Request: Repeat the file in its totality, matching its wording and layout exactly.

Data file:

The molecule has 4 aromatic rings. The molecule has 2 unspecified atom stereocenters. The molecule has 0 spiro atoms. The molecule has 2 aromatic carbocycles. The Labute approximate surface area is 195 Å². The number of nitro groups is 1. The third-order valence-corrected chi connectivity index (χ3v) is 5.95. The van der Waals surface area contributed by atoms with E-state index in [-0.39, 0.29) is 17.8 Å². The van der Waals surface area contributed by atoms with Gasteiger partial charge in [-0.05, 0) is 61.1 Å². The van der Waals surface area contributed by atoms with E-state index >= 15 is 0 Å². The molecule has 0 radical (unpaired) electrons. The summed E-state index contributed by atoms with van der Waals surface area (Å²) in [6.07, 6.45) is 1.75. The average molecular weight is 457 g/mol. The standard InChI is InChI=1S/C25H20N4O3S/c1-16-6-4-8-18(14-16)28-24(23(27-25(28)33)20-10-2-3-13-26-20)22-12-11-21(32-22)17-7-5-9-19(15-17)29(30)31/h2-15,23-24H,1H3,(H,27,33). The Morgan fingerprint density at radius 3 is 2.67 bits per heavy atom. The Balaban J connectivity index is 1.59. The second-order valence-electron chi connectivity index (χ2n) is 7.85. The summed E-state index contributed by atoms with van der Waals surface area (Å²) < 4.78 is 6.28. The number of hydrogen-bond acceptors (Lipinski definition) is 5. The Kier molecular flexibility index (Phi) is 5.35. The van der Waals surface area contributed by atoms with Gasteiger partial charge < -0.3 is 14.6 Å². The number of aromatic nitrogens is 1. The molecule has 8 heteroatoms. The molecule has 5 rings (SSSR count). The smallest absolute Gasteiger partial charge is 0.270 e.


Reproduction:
The molecule has 4 aromatic rings. The molecule has 2 unspecified atom stereocenters. The molecule has 0 spiro atoms. The molecule has 2 aromatic carbocycles. The Labute approximate surface area is 195 Å². The number of nitro groups is 1. The third-order valence-corrected chi connectivity index (χ3v) is 5.95. The van der Waals surface area contributed by atoms with E-state index in [-0.39, 0.29) is 17.8 Å². The van der Waals surface area contributed by atoms with Gasteiger partial charge in [-0.05, 0) is 61.1 Å². The van der Waals surface area contributed by atoms with E-state index >= 15 is 0 Å². The molecule has 0 radical (unpaired) electrons. The summed E-state index contributed by atoms with van der Waals surface area (Å²) in [6.07, 6.45) is 1.75. The average molecular weight is 457 g/mol. The standard InChI is InChI=1S/C25H20N4O3S/c1-16-6-4-8-18(14-16)28-24(23(27-25(28)33)20-10-2-3-13-26-20)22-12-11-21(32-22)17-7-5-9-19(15-17)29(30)31/h2-15,23-24H,1H3,(H,27,33). The Morgan fingerprint density at radius 3 is 2.67 bits per heavy atom. The Balaban J connectivity index is 1.59. The second-order valence-electron chi connectivity index (χ2n) is 7.85. The summed E-state index contributed by atoms with van der Waals surface area (Å²) < 4.78 is 6.28. The number of hydrogen-bond acceptors (Lipinski definition) is 5. The Kier molecular flexibility index (Phi) is 5.35. The van der Waals surface area contributed by atoms with Gasteiger partial charge < -0.3 is 14.6 Å². The number of aromatic nitrogens is 1. The molecule has 8 heteroatoms. The molecule has 5 rings (SSSR count). The smallest absolute Gasteiger partial charge is 0.270 e.